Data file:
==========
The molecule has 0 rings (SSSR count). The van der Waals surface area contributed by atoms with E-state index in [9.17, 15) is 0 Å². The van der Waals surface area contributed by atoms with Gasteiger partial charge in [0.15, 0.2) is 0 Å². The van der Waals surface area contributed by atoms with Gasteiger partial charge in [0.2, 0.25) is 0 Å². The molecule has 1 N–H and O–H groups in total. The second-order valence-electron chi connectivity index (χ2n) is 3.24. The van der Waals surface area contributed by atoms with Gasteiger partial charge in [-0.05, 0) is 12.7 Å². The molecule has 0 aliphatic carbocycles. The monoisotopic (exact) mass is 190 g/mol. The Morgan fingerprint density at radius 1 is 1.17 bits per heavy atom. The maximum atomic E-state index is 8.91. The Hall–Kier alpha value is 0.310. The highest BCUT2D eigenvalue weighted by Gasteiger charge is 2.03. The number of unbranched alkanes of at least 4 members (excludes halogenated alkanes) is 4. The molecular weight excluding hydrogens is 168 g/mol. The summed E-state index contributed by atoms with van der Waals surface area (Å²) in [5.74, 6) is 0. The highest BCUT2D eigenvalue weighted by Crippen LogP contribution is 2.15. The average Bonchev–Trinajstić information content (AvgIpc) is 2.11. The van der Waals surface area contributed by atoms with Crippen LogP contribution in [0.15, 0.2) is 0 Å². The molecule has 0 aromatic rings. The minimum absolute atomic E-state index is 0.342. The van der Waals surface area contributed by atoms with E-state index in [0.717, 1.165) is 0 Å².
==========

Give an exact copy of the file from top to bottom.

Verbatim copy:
The molecule has 0 rings (SSSR count). The van der Waals surface area contributed by atoms with E-state index in [9.17, 15) is 0 Å². The van der Waals surface area contributed by atoms with Gasteiger partial charge in [0.15, 0.2) is 0 Å². The van der Waals surface area contributed by atoms with Gasteiger partial charge in [0.2, 0.25) is 0 Å². The molecule has 1 N–H and O–H groups in total. The second-order valence-electron chi connectivity index (χ2n) is 3.24. The van der Waals surface area contributed by atoms with Gasteiger partial charge in [-0.05, 0) is 12.7 Å². The molecule has 0 aliphatic carbocycles. The monoisotopic (exact) mass is 190 g/mol. The Morgan fingerprint density at radius 1 is 1.17 bits per heavy atom. The maximum atomic E-state index is 8.91. The Hall–Kier alpha value is 0.310. The highest BCUT2D eigenvalue weighted by Gasteiger charge is 2.03. The number of unbranched alkanes of at least 4 members (excludes halogenated alkanes) is 4. The molecular weight excluding hydrogens is 168 g/mol. The summed E-state index contributed by atoms with van der Waals surface area (Å²) in [5.74, 6) is 0. The highest BCUT2D eigenvalue weighted by Crippen LogP contribution is 2.15. The average Bonchev–Trinajstić information content (AvgIpc) is 2.11. The van der Waals surface area contributed by atoms with Crippen LogP contribution in [0.15, 0.2) is 0 Å². The molecule has 0 aromatic rings. The minimum absolute atomic E-state index is 0.342. The van der Waals surface area contributed by atoms with E-state index in [0.717, 1.165) is 0 Å².